This undated publicity photo provided by Animal Planet shows the Kitty half time show during "Puppy Bowl IX," in New York. The “Puppy Bowl,” an annual two-hour TV special that mimics a football game with canine players, made its debut eight years ago on The Animal Planet. The show provides national exposure to the shelters across the country that provide the puppy athletes and the kittens that star in the halftime show, and introduces viewers to the different breeds and animals that need homes, animal workers say. (AP Photo/Animal Planet, Keith Barraclough)

  • Dan Schachner plays an enthusiastic puppy referee at the taping of Animal Planet's "Puppy Bowl IX" on Nov. 11, 2012, in New York. The mock football game will air on Super Bowl Sunday. The puppies used in the show are from shelters and rescue organizations across the country. Illustrates PUPPYBOWL (category l), by Maura Judkis (c) 2013, The Washington Post. Moved Thursday, Jan. 3a, 2013. (MUST CREDIT: Washington Post photo by Linda Davidson)

    Dan Schachner plays an enthusiastic puppy referee at the taping of Animal Planet's "Puppy Bowl IX" on Nov. 11, 2012, in New York. The mock football game will air on Super Bowl Sunday. The puppies used in the show are from shelters and rescue organizations across the country. Illustrates PUPPYBOWL (category l), by Maura Judkis (c) 2013, The Washington Post. Moved Thursday, Jan. 3a, 2013. (MUST CREDIT: Washington Post photo by Linda Davidson)

  • This undated publicity photo provided by Animal Planet shows the Kitty half time show during "Puppy Bowl IX," in New York. The “Puppy Bowl,” an annual two-hour TV special that mimics a football game with canine players, made its debut eight years ago on The Animal Planet. The show provides national exposure to the shelters across the country that provide the puppy athletes and the kittens that star in the halftime show, and introduces viewers to the different breeds and animals that need homes, animal workers say. (AP Photo/Animal Planet, Keith Barraclough)
  • This undated publicity photo provided by Animal Planet shows dogs playing on the field during "Puppy Bowl IX," in New York. The “Puppy Bowl,” an annual two-hour TV special that mimics a football game with canine players, made its debut eight years ago on The Animal Planet. Dogs score touchdowns on a 10-by-19-foot gridiron carpet when they cross the goal line with a toy. (AP Photo/Animal Planet, Keith Barraclough)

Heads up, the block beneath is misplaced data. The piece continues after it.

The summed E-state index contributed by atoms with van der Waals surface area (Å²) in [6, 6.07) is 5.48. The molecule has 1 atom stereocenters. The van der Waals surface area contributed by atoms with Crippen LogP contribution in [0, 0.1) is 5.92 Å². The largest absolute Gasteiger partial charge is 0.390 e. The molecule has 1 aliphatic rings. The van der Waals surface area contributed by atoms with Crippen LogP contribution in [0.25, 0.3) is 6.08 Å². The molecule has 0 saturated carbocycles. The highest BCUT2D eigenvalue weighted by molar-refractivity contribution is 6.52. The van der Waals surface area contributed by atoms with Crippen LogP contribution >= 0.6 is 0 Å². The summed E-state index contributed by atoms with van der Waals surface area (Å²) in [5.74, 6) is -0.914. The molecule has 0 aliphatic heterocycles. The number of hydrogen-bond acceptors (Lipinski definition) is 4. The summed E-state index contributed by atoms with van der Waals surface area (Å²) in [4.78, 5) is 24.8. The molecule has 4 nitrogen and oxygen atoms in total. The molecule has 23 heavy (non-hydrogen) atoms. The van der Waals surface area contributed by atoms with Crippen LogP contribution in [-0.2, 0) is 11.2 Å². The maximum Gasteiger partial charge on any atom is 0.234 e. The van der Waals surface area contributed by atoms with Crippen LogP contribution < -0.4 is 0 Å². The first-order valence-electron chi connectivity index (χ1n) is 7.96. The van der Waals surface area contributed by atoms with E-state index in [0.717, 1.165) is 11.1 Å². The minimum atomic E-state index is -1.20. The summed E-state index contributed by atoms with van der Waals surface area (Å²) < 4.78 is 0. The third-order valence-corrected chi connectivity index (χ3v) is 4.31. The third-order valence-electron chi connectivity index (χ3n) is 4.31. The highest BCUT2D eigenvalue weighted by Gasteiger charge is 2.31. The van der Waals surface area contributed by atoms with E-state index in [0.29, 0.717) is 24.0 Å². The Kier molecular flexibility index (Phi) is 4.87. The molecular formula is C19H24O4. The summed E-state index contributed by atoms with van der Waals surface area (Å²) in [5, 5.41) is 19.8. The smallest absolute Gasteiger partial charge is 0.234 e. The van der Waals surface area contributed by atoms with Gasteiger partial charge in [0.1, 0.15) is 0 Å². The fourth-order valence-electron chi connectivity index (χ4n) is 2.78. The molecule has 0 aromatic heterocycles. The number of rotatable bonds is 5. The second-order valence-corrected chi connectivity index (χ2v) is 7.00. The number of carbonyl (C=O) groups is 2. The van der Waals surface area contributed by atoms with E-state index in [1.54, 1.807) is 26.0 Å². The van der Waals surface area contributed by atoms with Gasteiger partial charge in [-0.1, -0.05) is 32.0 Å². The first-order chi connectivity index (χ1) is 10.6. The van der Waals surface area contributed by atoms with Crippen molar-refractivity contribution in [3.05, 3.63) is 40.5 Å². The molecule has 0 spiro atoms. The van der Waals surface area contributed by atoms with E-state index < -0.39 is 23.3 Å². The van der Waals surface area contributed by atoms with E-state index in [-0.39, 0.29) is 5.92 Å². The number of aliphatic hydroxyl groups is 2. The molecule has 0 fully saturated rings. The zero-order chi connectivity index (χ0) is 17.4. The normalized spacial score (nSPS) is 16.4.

• Dan Schachner plays an enthusiastic puppy referee at the taping of Animal Planet's "Puppy Bowl IX" on Nov. 11, 2012, in New York. The mock football game will air on Super Bowl Sunday. The puppies used in the show are from shelters and rescue organizations across the country. Illustrates PUPPYBOWL (category l), by Maura Judkis (c) 2013, The Washington Post. Moved Thursday, Jan. 3a, 2013. (MUST CREDIT: Washington Post photo by Linda Davidson)
  • This undated publicity photo provided by Animal Planet shows the Kitty half time show during "Puppy Bowl IX," in New York. The “Puppy Bowl,” an annual two-hour TV special that mimics a football game with canine players, made its debut eight years ago on The Animal Planet. The show provides national exposure to the shelters across the country that provide the puppy athletes and the kittens that star in the halftime show, and introduces viewers to the different breeds and animals that need homes, animal workers say. (AP Photo/Animal Planet, Keith Barraclough)
  • Dan Schachner plays an enthusiastic puppy referee at the taping of Animal Planet's "Puppy Bowl IX" on Nov. 11, 2012, in New York. The mock football game will air on Super Bowl Sunday. The puppies used in the show are from shelters and rescue organizations across the country. Illustrates PUPPYBOWL (category l), by Maura Judkis (c) 2013, The Washington Post. Moved Thursday, Jan. 3a, 2013. (MUST CREDIT: Washington Post photo by Linda Davidson)